Tyler Mason's Oct. 23 Gophers mailbag
The Gopher football team is riding high after beating Northwestern on the road this past Saturday in a game many people didn't give Minnesota a chance to win. Now sitting at 5-2 overall, the Gophers' hopes of a bowl game seem a bit more realistic as they enter the final five games of the regular season. The topic of a bowl game is how we kick off this week's mailbag in advance of Saturday's contest between Minnesota and Nebraska. Thanks to everyone who submitted questions.
Q: What bowl game should we be dreaming about?--Earl, Minneapolis
A: A week ago, a bowl game seemed a bit more unlikely, as the Gophers had just four wins and a somewhat challenging Big Ten schedule ahead of them. But after stealing a win against Northwestern -- a game many people didn't expect them to win -- they now need just one more victory to become bowl eligible for the second straight year. However, Minnesota's players insist they're not focused on the number of wins or the prospect of playing in another bowl game.
With that said, Minnesota would likely be destined for a lower-tier bowl game if it does indeed get that elusive sixth win. I've seen several pundits projecting that the Gophers will play in the Heart of Dallas Bowl on Jan. 1. It always sounds nice for a program to be able to play in a New Year's Day game, but the reality is that Minnesota's situation last year in the Meineke Car Care Bowl of Texas was nice in that the Gophers' game against Texas Tech was the only college football game that night. That meant more eyes -- and potentially more recruits -- watching the game. Depending on how the rest of the Big Ten shakes out this season, Minnesota could also find itself in the Little Caesars Pizza Bowl on Dec. 26. While that bowl is a step down from the Dallas Bowl, it does have the benefit of being one of just two games on that day, compared to six on Jan. 1.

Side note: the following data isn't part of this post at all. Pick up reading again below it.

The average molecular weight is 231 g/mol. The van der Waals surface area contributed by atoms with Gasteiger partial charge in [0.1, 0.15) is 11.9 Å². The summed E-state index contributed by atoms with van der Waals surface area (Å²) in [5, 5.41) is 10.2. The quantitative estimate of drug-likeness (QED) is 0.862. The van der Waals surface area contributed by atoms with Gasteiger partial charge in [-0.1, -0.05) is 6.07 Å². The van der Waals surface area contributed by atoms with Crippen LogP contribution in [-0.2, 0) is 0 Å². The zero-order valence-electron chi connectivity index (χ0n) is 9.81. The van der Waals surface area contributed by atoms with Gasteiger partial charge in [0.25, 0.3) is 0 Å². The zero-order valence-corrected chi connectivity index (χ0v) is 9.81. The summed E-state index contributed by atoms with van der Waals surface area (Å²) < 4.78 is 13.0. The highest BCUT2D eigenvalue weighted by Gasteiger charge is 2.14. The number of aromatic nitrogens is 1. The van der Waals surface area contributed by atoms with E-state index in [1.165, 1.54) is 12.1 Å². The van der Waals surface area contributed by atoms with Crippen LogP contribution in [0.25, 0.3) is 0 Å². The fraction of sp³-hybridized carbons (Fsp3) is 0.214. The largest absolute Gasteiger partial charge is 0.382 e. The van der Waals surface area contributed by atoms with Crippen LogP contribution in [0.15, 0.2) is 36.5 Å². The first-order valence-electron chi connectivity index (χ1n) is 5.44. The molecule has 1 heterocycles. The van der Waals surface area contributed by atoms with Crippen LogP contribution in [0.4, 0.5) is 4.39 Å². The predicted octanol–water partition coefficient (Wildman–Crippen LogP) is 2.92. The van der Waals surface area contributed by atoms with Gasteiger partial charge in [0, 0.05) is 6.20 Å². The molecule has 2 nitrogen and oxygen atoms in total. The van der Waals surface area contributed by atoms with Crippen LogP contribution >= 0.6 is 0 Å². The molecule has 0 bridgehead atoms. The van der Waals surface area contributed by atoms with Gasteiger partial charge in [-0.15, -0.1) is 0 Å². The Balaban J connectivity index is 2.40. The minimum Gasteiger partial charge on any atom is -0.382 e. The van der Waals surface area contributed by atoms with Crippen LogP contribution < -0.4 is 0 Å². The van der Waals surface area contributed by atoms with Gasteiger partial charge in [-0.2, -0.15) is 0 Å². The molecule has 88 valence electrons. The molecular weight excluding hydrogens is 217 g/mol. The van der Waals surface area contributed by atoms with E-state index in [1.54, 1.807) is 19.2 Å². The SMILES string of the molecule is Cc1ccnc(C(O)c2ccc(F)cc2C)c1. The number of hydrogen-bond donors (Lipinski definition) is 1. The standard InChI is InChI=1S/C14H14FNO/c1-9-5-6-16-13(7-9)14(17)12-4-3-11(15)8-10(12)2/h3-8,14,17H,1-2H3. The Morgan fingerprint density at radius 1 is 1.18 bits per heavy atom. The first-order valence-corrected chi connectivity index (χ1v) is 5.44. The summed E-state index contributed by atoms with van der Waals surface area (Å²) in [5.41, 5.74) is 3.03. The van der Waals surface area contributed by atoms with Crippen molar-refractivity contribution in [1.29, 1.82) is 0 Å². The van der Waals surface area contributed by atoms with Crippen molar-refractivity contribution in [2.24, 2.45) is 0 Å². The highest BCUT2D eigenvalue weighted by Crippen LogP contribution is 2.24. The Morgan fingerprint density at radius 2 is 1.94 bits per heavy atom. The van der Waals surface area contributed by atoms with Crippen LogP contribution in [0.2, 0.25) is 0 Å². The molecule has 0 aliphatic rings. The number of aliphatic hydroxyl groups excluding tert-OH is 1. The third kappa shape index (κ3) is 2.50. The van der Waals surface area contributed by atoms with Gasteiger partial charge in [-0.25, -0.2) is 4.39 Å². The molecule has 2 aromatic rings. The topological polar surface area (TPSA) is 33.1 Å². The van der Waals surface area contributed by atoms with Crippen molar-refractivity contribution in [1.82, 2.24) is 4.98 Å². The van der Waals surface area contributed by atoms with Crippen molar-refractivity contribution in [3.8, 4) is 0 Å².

Those two appear to be the Gophers' most likely possibilities at this point. Of course, as your question stated, you should be dreaming of the Rose Bowl or another BCS bowl game, but those obviously aren't realistic dreams in 2013.
Q: How surprised are you that Cobb has overtaken Kirkwood as the Gophers' lead back? Is that a result of Kirkwood still not being fully healthy?--Larry, Minnesota